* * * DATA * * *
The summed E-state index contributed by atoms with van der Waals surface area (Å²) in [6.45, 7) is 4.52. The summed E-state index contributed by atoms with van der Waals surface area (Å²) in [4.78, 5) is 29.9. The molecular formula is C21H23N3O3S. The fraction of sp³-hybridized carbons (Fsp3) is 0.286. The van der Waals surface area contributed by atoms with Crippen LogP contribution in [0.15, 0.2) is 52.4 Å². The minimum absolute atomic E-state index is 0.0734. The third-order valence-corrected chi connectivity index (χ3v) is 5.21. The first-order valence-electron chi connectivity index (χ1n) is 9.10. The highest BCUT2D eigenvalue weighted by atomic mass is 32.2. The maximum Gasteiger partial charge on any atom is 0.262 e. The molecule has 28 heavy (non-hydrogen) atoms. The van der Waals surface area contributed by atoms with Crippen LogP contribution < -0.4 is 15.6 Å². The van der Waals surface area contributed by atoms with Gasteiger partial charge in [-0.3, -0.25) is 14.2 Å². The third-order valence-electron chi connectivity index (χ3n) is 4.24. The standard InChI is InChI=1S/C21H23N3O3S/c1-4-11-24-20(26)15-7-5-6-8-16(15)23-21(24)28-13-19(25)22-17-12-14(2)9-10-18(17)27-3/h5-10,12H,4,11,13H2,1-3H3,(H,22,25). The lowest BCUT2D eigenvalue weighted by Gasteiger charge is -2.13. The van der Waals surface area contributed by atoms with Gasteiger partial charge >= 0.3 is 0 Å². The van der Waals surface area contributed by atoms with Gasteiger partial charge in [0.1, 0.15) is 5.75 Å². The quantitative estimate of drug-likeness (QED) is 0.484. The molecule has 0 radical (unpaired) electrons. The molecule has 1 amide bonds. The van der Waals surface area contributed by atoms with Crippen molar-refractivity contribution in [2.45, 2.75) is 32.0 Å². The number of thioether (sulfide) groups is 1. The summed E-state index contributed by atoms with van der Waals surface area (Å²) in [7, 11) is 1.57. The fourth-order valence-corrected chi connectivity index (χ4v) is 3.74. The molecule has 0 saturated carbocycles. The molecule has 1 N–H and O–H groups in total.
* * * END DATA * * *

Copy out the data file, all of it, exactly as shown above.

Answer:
The summed E-state index contributed by atoms with van der Waals surface area (Å²) in [6.45, 7) is 4.52. The summed E-state index contributed by atoms with van der Waals surface area (Å²) in [4.78, 5) is 29.9. The molecular formula is C21H23N3O3S. The fraction of sp³-hybridized carbons (Fsp3) is 0.286. The van der Waals surface area contributed by atoms with Crippen LogP contribution in [0.15, 0.2) is 52.4 Å². The minimum absolute atomic E-state index is 0.0734. The third-order valence-corrected chi connectivity index (χ3v) is 5.21. The first-order valence-electron chi connectivity index (χ1n) is 9.10. The highest BCUT2D eigenvalue weighted by atomic mass is 32.2. The maximum Gasteiger partial charge on any atom is 0.262 e. The molecule has 28 heavy (non-hydrogen) atoms. The van der Waals surface area contributed by atoms with Crippen LogP contribution < -0.4 is 15.6 Å². The van der Waals surface area contributed by atoms with Gasteiger partial charge in [-0.3, -0.25) is 14.2 Å². The third-order valence-electron chi connectivity index (χ3n) is 4.24. The standard InChI is InChI=1S/C21H23N3O3S/c1-4-11-24-20(26)15-7-5-6-8-16(15)23-21(24)28-13-19(25)22-17-12-14(2)9-10-18(17)27-3/h5-10,12H,4,11,13H2,1-3H3,(H,22,25). The lowest BCUT2D eigenvalue weighted by Gasteiger charge is -2.13. The van der Waals surface area contributed by atoms with Gasteiger partial charge >= 0.3 is 0 Å². The van der Waals surface area contributed by atoms with Gasteiger partial charge in [0.1, 0.15) is 5.75 Å². The quantitative estimate of drug-likeness (QED) is 0.484. The molecule has 0 radical (unpaired) electrons. The molecule has 1 amide bonds. The van der Waals surface area contributed by atoms with Crippen molar-refractivity contribution in [2.45, 2.75) is 32.0 Å². The number of thioether (sulfide) groups is 1. The summed E-state index contributed by atoms with van der Waals surface area (Å²) in [7, 11) is 1.57. The fourth-order valence-corrected chi connectivity index (χ4v) is 3.74. The molecule has 0 saturated carbocycles. The molecule has 1 N–H and O–H groups in total.